the mitral valve between the left atrium and ventricle,
and the Aortic Valve between the left ventricle and aorta.

The fourth valve is the pulmonary valve, between the right ventricle and pulmonary artery.
When the right ventricle pushes the pulmonary valve open, the blood goes from the heart to the lungs for oxygen.


(from: wikipedia - pulmonary valve)

Kid Facts - Blast from the past: Vertebral Artery

Tuesday, January 26, 2016

Aortic Valve


We've learned about the tricuspid valve between the right atrium and ventricle, and the mitral valve between the left atrium and ventricle.

Another valve is called the aortic valve which is between the left ventricle and the aorta.

This valve opens for the heart to pump blood out to all the parts of the body, and then closes so the blood doesn't leak back into the heart.



(from: wikipedia - aortic valve)


Kid Facts - Blast from the past: Subclavian Artery

Tuesday, January 19, 2016

Mitral Valve


We just learned about the tricuspid valve between the right atrium and ventricle.

Another valve is called the mitral valve and it is between the left atrium and left ventricle.

It opens to let blood flow from the left atrium into the left ventricle, and then closes so the blood doesn't flow back into the left atrium.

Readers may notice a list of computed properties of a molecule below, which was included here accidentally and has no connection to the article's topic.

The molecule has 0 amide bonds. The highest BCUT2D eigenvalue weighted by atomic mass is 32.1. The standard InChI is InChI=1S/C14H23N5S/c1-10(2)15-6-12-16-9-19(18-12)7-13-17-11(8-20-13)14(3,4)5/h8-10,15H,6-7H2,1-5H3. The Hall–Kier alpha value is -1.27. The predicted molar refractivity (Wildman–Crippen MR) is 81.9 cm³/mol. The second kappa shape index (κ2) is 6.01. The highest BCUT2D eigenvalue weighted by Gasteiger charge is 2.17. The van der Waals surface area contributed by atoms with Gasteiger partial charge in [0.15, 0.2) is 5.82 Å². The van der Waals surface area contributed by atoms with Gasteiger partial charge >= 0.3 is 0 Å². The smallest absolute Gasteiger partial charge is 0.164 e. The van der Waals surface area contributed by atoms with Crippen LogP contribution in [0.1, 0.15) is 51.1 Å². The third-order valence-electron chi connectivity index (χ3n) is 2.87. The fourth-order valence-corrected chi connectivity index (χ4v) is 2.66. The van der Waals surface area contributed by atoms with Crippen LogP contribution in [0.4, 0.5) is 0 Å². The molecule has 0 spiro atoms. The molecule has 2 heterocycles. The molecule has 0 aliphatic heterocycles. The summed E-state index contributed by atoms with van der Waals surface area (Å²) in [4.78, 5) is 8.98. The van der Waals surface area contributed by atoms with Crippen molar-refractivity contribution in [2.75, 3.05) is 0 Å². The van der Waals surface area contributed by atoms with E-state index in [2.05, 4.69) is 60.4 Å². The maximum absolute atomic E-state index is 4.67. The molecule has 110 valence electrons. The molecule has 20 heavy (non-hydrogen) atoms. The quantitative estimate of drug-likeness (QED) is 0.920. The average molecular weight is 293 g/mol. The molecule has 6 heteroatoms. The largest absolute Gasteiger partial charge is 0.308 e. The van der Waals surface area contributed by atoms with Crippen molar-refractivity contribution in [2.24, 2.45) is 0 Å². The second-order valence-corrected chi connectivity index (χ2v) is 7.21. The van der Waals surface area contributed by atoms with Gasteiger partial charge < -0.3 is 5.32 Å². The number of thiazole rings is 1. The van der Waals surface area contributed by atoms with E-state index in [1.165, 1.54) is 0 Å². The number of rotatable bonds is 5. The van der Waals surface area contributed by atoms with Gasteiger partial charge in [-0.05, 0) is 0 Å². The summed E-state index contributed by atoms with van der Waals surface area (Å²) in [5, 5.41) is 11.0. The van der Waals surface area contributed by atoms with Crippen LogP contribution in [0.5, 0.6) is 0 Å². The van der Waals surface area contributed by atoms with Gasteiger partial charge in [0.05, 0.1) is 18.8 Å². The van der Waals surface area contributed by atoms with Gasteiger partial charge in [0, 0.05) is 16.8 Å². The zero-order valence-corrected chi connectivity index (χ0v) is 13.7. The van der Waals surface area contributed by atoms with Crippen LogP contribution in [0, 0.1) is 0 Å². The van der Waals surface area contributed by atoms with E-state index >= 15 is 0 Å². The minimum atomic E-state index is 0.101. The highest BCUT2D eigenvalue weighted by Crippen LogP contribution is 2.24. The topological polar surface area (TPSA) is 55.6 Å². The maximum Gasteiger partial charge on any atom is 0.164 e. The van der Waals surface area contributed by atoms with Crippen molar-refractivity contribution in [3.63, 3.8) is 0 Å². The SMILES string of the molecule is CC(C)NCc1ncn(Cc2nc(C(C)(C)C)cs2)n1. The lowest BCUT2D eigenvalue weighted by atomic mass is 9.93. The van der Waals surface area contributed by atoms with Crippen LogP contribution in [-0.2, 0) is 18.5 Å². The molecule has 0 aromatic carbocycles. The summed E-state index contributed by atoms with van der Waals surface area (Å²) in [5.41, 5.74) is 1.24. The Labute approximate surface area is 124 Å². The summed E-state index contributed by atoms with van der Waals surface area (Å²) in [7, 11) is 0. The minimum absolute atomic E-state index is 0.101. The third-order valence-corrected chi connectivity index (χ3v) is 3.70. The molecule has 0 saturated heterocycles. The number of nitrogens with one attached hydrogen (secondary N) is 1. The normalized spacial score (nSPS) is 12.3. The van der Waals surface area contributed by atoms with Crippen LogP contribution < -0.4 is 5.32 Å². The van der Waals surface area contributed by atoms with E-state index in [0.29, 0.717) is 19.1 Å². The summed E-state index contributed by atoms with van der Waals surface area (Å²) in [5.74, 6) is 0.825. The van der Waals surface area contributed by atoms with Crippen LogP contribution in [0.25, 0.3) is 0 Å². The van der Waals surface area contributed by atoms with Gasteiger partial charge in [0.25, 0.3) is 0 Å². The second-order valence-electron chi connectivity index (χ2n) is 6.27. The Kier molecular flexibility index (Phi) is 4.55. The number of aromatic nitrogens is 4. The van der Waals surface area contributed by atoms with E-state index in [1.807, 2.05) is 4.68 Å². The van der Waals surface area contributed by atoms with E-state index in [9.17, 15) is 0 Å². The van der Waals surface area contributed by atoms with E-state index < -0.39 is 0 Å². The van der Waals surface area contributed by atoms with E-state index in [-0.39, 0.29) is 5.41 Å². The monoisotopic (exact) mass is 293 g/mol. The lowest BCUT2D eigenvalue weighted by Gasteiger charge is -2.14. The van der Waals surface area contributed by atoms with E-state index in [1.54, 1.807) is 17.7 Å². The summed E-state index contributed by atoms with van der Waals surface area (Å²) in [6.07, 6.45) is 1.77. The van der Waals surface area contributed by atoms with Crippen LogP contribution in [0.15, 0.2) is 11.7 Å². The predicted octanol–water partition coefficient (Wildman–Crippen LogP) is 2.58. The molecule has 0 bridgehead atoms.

(from: wikipedia - mitral valve)


Kid Facts - Blast from the past: External Carotid Artery

Tuesday, January 12, 2016

Tricuspid Valve


We just learned that there are heart valves that control the flow of blood in the chambers of the heart.

One of the valves is called the tricuspid valve, which is between the right atrium and right ventricle.

When blood comes in and fills up the right atrium, the tricuspid valve opens, letting all the blood flow into the right ventricle.
Then it closes to keep the blood from flowing back into the right atrium.


(from: wikipedia - tricuspid valve)


Kid Facts - Blast from the past: Internal Carotid Artery

Tuesday, January 5, 2016

Heart - Valves


We just learned about how the blood flows through the ventricles, atriums, veins and arteries.

In between each of these areas is something called a valve which opens and closes to let the blood out or keep it in.